I walk round the cul-de-sac until I’ve done my steps.
All the houses look the same around here: sixties bungalows, two bay windows, a front door slap-bang in the middle and roofs that go up forever, like a face with a huge forehead looming over a frown or a sneer. Jude calls it the Suburban Psychotic style.
The bungalows disapprove of us, dismissing any signs of frivolity, sweeping away our personal touches. Not that we don’t try. Next door put stickers of puppies on their wheelie bins. They hovered serenely, a foot off the floor, tongues lolling, smiling their puppy-dog smiles before they faded and peeled away. Now all that’s left is a disembodied puppy eye and the tip of a puppy tail. The family over the road had window boxes for a while, but nothing grew in them and now they’re just rotting bits of wood.
The same thing happened when we moved in. Jude bought a little concrete Buddha from the garden centre. She painted his robes metallic blue with some paint we found in the garage and his face orange using nail varnish. He looked like a cover for an electronica album. We put him by the front door, but every time I looked for him, he was obscured by weeds and then, eventually, he just vanished.
I feel like I’m disappearing too, growing transparent, emptying out. Sometimes I wonder if I used up all my personality when I was younger, burnt it away in pubs and clubs, laughing and drinking.
I check my phone. Another two thousand steps to do.
From the darkness of the street, I can see my neighbours illuminated in their kitchens and living rooms, like characters in an exceptionally dull soap opera. I wonder if everyone feels this same washed-out emptiness or if they’re happy heating up ready meals, scrolling through social media, the same routine day in, day out. Our standard-definition lives.
My phone vibrates and a miniature firework display plays on the screen.
Ten thousand steps.
I double check to make sure that it’s logged properly in the app. On the screen there’s a map of my walk, a tight blue loop superimposed on the cul-de-sac.
I put the TV on and watch rich women in the US talk about their problems. I eat a calorie-controlled ready meal with a bag of baby-leaf salad and drink a litre of water. I watch a programme about the decline of insects and another about modern slavery and then turn the volume down and just let the light from the TV wash over me.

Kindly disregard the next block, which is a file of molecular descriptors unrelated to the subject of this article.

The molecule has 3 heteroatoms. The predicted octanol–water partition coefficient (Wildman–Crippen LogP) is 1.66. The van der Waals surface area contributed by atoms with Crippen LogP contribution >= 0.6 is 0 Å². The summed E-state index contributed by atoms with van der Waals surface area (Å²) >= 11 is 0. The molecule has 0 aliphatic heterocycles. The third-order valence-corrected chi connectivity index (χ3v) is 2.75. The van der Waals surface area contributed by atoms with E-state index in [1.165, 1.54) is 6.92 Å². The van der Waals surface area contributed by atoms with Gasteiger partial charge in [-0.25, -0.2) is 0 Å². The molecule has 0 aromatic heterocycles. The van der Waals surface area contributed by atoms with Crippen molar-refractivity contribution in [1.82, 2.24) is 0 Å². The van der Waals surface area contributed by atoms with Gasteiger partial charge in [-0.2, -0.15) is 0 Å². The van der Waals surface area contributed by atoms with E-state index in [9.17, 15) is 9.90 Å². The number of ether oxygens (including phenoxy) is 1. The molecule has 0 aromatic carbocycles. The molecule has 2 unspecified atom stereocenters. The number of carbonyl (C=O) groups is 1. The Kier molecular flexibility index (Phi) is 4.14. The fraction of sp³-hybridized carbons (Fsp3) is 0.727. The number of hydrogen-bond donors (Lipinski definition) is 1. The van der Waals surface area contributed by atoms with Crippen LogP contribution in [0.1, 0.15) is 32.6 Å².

When I get ready for bed, I notice something dark and angular on the wall, behind the curtain. A black parallelogram of skin and bone and fur – a bat. She’s fast asleep. Her tiny claws look like they are grasping the flower stems that blossom on the wallpaper. Her wings are tucked underneath her dark velvet body, the bones of her arms visible through her skin. Her small face peers down at the tangle of T-shirts, bras and knickers kicked under the windowsill. She’s beautiful, ebony black, wholesome as a newborn. I open the window as wide as I can and hope that she makes it out safely in the night. I take a picture of her and I send it to Jude. I see it’s delivered and watch the screen for a while to see if she reads the message.
Navigating the frozen food aisle has been getting much worse over the last couple of months. Today it floors me. When I turn the corner from World Food, I know something is seriously wrong. It feels like all the air has been emptied out of the supermarket, like someone has put a plastic bag over my head and tied it tight around my neck. A heavy darkness pools above me, settles on my shoulders and pushes me to the floor. Panic gives way to light-headed bliss and the world fades blood-red to black.
When I come round one of the shelf stackers is offering me a bottle of water. She sits beside me for a few minutes to make sure I’m alright. The hard light of the supermarket flickers just outside my range of perception. I can feel the heat of her where she leans against me. I’ve had fainting fits before, I tell her. Anxiety, I tell her, and I smile weakly. She helps me get up. I keep hold of her hand for a moment longer than I need to, happy to feel her skin against mine even though I worry about exposure.
I’m shaky and my knees feel weak, but I know I should shop while I still can; the supermarket might be even worse next time round. I fill the trolley with tinned vegetables, packets of noodles, dried crackers, jars of meat paste – everything individually wrapped, self-contained, sealed. I try to avoid touching the conveyor belt at checkout. I try not to breathe the same air as the woman with age spots spreading over her skin.
When I arrive home, I get into the shower and scrub my skin until my elbows and knees and knuckles are raw. The water spills over my body in pale pink ribbons that swirl round my feet. My fingers feel for early signs of infection, lumps, swelling, bruising, ulcers, any softening or corruption of the flesh. Nothing.
I get clean gym kit from the dryer and head outside to do my steps.